The key here is to secure your money when you have it with you and when you leave it behind.
To take money with you: I like underwear, purses and clothes (socks, T-shirts, even underwear) with hidden compartments.
Money left behind: Leave it in a safe, if there is one, and if not, use a portable safe. These bag-shaped laptops come in different sizes, but a small one, usually built into a steel mesh that cannot be opened, should protect money and, perhaps, small electronics. It can be attached to something sturdy (sometimes a bed will work) with a steel cable and a lock.
Note for parents: Remind your child to make sure they don’t leave the safe after a hotel stay or when they get home.
A debit card?
Yes, for times when cash is low or you have unforeseen expenses.
Both experts stressed that you must call the issuing institution to alert them of your travel plans.
Additionally, Palmer suggested asking if the bank could brief you on any unusual processes or procedures overseas.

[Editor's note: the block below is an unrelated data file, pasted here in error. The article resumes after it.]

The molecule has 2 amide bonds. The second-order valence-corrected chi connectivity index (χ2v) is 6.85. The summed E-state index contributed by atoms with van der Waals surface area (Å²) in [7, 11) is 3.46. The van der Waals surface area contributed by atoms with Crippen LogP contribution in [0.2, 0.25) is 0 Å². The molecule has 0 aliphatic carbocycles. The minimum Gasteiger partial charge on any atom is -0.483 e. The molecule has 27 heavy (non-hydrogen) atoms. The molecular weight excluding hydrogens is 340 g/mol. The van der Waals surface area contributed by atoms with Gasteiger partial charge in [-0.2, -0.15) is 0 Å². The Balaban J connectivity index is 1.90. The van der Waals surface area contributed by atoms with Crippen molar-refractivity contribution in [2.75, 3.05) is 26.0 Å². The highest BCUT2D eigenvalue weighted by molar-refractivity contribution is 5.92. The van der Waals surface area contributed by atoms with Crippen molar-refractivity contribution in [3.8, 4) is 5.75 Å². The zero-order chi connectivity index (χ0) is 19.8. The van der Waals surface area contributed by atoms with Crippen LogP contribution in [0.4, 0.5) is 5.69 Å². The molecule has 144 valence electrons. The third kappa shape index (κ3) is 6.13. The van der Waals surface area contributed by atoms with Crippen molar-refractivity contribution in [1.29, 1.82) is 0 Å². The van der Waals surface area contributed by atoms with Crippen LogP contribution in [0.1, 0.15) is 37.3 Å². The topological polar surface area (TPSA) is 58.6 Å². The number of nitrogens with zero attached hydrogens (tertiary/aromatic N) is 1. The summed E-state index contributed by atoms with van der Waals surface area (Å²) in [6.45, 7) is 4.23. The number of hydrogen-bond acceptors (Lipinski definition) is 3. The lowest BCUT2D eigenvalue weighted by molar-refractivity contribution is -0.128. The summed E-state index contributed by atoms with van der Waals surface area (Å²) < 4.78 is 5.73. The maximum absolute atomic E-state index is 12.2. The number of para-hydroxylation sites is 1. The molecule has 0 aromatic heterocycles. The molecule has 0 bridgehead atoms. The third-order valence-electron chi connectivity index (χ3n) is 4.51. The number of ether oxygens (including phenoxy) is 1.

Note for parents: Make sure you know if and how much you incur charges for using a debit card. They can add up. Advise your student to use the card in safe places – a bank, not a roadside ATM.
A credit card?
Yes. You have a lot of choices, and the good news is that with competition, many no longer charge transaction fees abroad.
The recent transition in the United States to chip credit cards was a halfway point. Most of our smart cards are smart and signature cards. They still offer protection, especially against cloning.
But a signature is not necessarily the most secure way to verify identity.
The other variant is a chip and PIN code, which means you have a chip card, but you need a PIN code to complete your purchase. It is said to offer a higher level of security.
Chip and PIN cards aren’t common in the US, but you can find them, including the Barclaycard Arrival Plus World Elite MasterCard, which I can easily get.
You don’t have to have one unless you have to pay for something at a kiosk, like a train or metro ticket or gasoline for your rental car.